Stress is Part of Life
Stress is ubiquitous and unavoidable. Some stress is self-imposed due to our beliefs and actions, and some are imposed from outside, often beyond our control. Because yoga originated in India and spread throughout Asia, it shares many Buddhist beliefs and practices. Buddhism maintains that suffering is an inevitable part of life. Dukkha (suffering) is experienced in many forms. We are vulnerable to a multitude of human experiences that cause suffering, such as hunger, fear, loneliness, hatred, loss, and pain.
This is the first of four Noble Truths that form the foundation of Buddhist precepts. The second is the Truth of Craving. We lust after what we don’t have. In Judeo-Christian faith, a commandment is “Do not covet your neighbor’s wife.” It is also said, “Do not desire your neighbor’s house.” The urge to get what you don’t have is pervasive to the human condition. Craving causes stress because we can’t always get what we want. And often, if we get what we want, it doesn’t satisfy; we want more, or something different.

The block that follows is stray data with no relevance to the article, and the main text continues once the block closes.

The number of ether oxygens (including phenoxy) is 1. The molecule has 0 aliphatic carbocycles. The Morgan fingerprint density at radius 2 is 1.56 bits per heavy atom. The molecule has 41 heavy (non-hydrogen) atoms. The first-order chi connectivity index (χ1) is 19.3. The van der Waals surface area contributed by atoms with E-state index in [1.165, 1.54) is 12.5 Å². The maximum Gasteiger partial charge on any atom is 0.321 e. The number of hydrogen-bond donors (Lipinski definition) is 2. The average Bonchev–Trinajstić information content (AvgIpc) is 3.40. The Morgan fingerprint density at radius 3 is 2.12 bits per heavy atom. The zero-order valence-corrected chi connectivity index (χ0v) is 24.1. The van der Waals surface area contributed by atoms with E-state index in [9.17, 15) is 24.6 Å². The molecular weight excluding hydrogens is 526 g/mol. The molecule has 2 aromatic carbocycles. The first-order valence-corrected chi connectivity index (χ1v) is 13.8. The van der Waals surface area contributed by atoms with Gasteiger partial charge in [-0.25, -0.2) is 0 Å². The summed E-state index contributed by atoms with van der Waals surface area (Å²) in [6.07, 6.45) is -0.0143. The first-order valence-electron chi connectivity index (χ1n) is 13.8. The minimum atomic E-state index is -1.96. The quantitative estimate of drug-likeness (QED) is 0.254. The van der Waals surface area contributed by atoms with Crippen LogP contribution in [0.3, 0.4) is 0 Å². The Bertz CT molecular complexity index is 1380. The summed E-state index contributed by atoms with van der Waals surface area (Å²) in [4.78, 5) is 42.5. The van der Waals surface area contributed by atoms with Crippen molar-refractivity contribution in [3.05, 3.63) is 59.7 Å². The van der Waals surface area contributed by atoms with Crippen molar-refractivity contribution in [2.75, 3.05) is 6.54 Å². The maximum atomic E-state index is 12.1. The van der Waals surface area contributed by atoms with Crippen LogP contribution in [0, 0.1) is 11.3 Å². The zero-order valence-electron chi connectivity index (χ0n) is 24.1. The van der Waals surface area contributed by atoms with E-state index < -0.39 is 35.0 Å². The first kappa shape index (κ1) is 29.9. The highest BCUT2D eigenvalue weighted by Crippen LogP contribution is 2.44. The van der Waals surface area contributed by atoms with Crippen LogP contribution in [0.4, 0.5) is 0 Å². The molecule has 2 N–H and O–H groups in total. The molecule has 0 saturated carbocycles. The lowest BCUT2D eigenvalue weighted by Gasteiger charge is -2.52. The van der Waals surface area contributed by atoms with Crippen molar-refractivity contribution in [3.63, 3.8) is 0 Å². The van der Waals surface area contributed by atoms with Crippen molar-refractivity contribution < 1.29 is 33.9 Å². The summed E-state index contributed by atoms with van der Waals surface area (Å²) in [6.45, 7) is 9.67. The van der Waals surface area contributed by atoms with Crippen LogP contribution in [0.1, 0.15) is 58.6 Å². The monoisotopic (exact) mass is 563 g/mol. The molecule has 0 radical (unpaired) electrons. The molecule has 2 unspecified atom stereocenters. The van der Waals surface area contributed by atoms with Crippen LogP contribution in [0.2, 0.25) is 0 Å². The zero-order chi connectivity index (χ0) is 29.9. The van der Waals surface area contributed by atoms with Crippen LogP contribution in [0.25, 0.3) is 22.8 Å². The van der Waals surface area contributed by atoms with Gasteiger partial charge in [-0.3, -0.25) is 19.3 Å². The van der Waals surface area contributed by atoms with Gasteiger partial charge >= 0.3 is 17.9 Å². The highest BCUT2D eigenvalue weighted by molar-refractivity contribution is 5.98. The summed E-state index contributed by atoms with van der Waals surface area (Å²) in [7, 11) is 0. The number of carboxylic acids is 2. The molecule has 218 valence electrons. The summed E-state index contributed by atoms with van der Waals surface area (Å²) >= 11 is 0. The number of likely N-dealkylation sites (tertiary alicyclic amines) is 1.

If there is a sin against life, it consists perhaps not so much in despairing of life as in hoping for another life and in eluding the implacable grandeur of this life.
Albert Camus, “Summer in Algiers.” The Myth of Sisyphus and Other Essays (1955)
Man’s freedom is never in being saved troubles, but it is the freedom to take trouble for his own good, to make the trouble an element of his joy. It can be made so only when we realize that our individual self is not the highest meaning of our being, that in us we have the world-man who is immortal, who is not afraid of death or sufferings, and who looks upon pain as only the other side of joy. He who has realized this knows that it is pain which is our true wealth as imperfect beings and has made us great and worthy to take our seat with the perfect.
Rabindranath Tagore, Sādhanā: The Realisation of Life (1914)